2. Rosenbloom, Christine. “3 Easy Tips for Fueling Your Workout without Overdoing It.” Eat Right. Academy of Nutrition and Dietetics., 19 Oct. 2016, eatright.org/fitness/sports-and-performance/fueling-your-workout/3-easy-tips-for-fueling-your-workout-without-overdoing-it.
  3. https://www.choosemyplate.gov/
  4. Michael N. Sawka, FACSM (chair); Louise M. Burke, FACSM, E. Randy Eichner, FACSM, Ronald J. Maughan, FACSM, Scott J. Montain, FACSM, Nina S. Stachenfeld, FACSM. American College of Sports Medicine Exercise and Fluid Replacement Position Stand

Healthy Eating with HealthWorks Cooking Demonstration

HealthWorks utilized the kitchen in Beaver Hall to prepare a full, healthy meal for students. The purpose of the demonstration was to help students see how easy it is to make a nutritious meal with fresh ingredients.

In just thirty minutes we were able to prepare guacamole, black bean salad and vegetarian stuffed peppers. All three of these dishes are simple, healthy alternatives that can be prepared quickly for dinner or prepared at the beginning of the week to be eaten at a later time.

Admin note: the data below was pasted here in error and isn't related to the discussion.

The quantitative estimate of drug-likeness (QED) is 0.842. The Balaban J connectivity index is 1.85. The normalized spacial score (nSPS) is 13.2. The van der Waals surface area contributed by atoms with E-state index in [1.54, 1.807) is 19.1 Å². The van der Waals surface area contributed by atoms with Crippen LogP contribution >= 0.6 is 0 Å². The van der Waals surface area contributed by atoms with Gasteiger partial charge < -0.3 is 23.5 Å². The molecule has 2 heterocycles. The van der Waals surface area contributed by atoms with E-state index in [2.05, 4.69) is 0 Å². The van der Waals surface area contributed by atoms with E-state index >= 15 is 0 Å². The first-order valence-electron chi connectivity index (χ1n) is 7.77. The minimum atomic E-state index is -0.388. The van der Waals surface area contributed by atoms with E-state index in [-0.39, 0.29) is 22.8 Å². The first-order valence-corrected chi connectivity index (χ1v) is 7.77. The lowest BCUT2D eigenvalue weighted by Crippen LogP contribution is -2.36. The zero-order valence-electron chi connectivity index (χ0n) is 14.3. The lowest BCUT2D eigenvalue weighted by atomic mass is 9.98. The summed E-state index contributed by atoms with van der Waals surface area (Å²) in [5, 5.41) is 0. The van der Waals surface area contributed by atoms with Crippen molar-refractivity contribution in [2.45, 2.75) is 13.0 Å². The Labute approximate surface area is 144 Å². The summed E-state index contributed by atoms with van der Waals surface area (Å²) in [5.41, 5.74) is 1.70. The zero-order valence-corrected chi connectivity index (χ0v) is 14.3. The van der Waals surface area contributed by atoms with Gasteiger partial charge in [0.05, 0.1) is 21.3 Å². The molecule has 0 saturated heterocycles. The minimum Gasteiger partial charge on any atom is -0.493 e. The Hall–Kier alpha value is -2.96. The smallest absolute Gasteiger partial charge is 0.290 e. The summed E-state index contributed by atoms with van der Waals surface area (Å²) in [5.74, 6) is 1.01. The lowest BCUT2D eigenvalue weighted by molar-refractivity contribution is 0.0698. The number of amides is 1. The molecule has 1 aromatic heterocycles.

One of HealthWorks goals is to help students develop cooking skills that they’ll need when they move off campus.  The kitchens in the residence halls are a great resource to help you start learning skills that you’ll need when you move into an apartment. By setting aside time in the day to prepare meals, or even once a week to meal-prep, you can create a healthy, nutritious meal with your friends. The recipes used in our demonstration, along with many other easy and delicious recipes and video tutorials, can be found here on the Healthy Penn State website in the Health Eating section.

Health Promotion and Wellness now accepting applications for peer educators

Health Promotion and Wellness is currently accepting applications for HealthWorks, a peer outreach and education program at University Park. The deadline to apply is March 2.

HealthWorks offers two unique opportunities for students who are interested in health and wellness. These opportunities include facilitating one-on-one wellness services and conducting outreach events and educational workshops. During the application process students prioritize which opportunity they are most interested in.

Participation in the program is a three semester commitment, which includes one semester of training (during fall 2018)  and two semesters of service. For this reason, students who wish to apply must plan to graduate in fall 2019 or later.

Training for the program requires the completion of a three-credit course offered through Biobehavioral Health in the fall semester.  Students learn about the following topics in the course: alcohol and other drugs, financial literacy, sexual health, nutrition, physical activity, sleep, and stress. There are no prerequisites required to register for the course.